The cold weather is here and your customers may not know everything they need to do to make sure their vehicle is ready for the winter season.
CAA’s Southcentral Ontario and Manitoba units put together some guidance for drivers. Feel free to share this with your customers so that they’re ready to handle whatever winter throws their way.
“We are encouraging motorists to be winter wise and plan ahead for heavy snowfalls, slippery road conditions and frigid temperatures before they happen,” said Heather Mack, manager of government and community relations at CAA MB.
The three top things CAA recommends are an emergency roadside kit, winter tires and checking the vehicle’s battery.
As temperatures are generally below 7 degrees Celsius across the country, now’s the time to make sure winter tires are installed. This will help to fully optimize the vehicle’s handling, stability and braking.
“Compared to all-season tires, winter tires stay flexible in cold temperatures giving you better traction, whether or not there’s snow on the ground,” explained Kaitlynn Furse, director of corporate communications at CAA Club Group. “This may reduce your stopping distance by a few feet which can be the reason for preventing a collision.”
While getting tires installed, owners should have their shop technician check their vehicle’s battery. “Even a fully charged battery can lose power when the temperature dips below 0 degrees Celsius,” said Furse. “It’s important to have your car battery tested in the fall to ensure it’s ready for the winter.”
Some warning signs that may indicate a batter in need of replacement are:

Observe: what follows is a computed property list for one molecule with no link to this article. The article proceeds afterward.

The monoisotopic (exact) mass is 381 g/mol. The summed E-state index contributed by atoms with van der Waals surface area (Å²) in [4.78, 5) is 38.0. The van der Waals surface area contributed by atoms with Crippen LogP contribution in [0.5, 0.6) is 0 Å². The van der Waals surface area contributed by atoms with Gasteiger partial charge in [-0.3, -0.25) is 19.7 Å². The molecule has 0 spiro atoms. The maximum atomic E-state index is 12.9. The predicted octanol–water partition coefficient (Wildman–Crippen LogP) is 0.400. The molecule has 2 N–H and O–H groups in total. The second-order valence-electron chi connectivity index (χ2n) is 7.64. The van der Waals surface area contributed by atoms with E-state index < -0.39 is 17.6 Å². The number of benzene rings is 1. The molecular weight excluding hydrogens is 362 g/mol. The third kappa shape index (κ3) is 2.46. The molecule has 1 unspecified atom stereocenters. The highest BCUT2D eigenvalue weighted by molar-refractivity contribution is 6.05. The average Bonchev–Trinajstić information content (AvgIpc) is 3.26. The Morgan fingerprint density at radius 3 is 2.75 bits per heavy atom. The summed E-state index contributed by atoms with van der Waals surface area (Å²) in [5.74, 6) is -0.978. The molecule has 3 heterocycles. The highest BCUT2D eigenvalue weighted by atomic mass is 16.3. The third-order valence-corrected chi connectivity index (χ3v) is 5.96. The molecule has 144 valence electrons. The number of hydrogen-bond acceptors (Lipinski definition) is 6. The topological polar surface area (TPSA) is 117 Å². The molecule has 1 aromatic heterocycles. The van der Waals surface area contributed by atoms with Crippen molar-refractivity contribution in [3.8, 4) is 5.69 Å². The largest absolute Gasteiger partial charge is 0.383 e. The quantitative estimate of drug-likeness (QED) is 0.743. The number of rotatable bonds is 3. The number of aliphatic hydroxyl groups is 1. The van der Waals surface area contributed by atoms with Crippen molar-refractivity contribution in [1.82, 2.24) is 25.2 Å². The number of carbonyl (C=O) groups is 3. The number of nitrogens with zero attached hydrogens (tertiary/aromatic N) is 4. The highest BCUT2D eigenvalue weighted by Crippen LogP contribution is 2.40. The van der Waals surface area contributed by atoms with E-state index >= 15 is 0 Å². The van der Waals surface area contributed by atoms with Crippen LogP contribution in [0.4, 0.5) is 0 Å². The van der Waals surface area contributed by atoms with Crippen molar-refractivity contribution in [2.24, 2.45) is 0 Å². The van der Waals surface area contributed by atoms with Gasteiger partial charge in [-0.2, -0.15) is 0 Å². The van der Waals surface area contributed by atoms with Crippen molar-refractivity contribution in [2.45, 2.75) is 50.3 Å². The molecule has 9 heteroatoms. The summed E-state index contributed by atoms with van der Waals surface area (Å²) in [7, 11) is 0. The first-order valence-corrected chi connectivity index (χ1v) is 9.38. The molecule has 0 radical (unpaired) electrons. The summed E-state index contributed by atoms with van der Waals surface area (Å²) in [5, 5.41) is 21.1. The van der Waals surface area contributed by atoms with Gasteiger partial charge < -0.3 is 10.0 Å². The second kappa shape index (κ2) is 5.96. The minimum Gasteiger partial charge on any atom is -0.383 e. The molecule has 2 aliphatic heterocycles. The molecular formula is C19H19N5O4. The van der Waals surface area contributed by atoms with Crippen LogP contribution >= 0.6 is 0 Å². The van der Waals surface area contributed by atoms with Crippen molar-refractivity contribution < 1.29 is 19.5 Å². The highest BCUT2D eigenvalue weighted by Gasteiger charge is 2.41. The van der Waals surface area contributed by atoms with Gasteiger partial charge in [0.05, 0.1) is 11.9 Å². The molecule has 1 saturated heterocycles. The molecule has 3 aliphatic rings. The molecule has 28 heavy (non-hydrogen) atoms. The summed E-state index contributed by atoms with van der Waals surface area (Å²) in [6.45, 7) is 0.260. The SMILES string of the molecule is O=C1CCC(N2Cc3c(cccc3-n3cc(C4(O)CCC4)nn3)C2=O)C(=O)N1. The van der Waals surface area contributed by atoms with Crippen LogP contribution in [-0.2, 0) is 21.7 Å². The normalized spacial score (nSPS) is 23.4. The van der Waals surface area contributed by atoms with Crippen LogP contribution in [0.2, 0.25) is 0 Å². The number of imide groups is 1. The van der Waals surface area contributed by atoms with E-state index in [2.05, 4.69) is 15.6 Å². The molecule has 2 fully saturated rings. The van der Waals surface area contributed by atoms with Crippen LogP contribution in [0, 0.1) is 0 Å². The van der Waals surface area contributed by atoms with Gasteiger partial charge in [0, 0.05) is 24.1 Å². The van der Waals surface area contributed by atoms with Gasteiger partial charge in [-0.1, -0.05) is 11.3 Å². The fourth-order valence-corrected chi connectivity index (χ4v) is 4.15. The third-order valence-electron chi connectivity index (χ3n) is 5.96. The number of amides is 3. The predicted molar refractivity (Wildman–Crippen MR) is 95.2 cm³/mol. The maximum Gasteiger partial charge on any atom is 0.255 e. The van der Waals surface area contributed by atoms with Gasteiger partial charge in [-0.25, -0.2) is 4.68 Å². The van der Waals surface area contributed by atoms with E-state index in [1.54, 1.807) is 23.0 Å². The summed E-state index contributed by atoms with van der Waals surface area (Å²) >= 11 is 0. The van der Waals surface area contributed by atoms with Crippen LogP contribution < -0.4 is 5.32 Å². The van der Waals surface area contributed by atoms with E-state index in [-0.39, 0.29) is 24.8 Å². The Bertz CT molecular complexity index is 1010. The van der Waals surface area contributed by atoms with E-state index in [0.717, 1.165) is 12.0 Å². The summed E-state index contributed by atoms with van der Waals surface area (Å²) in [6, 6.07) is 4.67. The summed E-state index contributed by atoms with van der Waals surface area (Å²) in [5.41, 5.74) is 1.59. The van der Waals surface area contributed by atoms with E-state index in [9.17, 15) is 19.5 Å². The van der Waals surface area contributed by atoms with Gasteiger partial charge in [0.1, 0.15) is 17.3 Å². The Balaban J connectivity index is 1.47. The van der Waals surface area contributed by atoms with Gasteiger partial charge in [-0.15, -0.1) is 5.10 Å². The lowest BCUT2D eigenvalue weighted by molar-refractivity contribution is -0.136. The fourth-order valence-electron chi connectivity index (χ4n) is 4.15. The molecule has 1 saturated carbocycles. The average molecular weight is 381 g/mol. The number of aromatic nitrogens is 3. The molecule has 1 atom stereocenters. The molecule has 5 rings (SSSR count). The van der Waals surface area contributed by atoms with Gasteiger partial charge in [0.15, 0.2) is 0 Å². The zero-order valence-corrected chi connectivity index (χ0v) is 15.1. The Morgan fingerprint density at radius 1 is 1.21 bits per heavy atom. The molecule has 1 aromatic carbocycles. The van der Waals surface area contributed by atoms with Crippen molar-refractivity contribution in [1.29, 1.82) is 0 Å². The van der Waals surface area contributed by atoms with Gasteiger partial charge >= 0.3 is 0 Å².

Your vehicle cranks slowly when trying to start. It takes 175 to 250 amps of battery power to get a car going. If your car is slow to start, you might be dealing with an insufficient charge.
Your headlights dim while idling. When idle, a car may draw more power than the alternator alone can produce, so your battery kicks in. If your headlights dim when you are idling but brighten when you rev the engine, it could mean a drained battery.
Your digital systems power down quickly. Electronics like the radio, GPS, dash cams and other accessories, especially in modern cars, use battery power when the engine is off. If they stop functioning properly, it could suggest a weak battery.
You hear a grinding, clicking or buzzing noise when you turn on the ignition. It’s important to be able to distinguish the reason why your vehicle may be making noises, usually, these sounds mean your battery has lost its charge but if you’re still unsure, get your vehicle checked by a professional.
Your vehicle has stalled. The stored energy in your car battery is essential for starting the engine, without its juice, you won’t be going very far.
And, finally, a fully stocked emergency roadside kit should be kept in the car. This will give drivers and passengers everything they need to stay safe until help arrives. The kit should include a flashlight and extra batteries, warning devices (e.g., flares, reflective vests/strips), a first aid kit, blankets, jumper cables, non-perishable food and water plus a phone charger.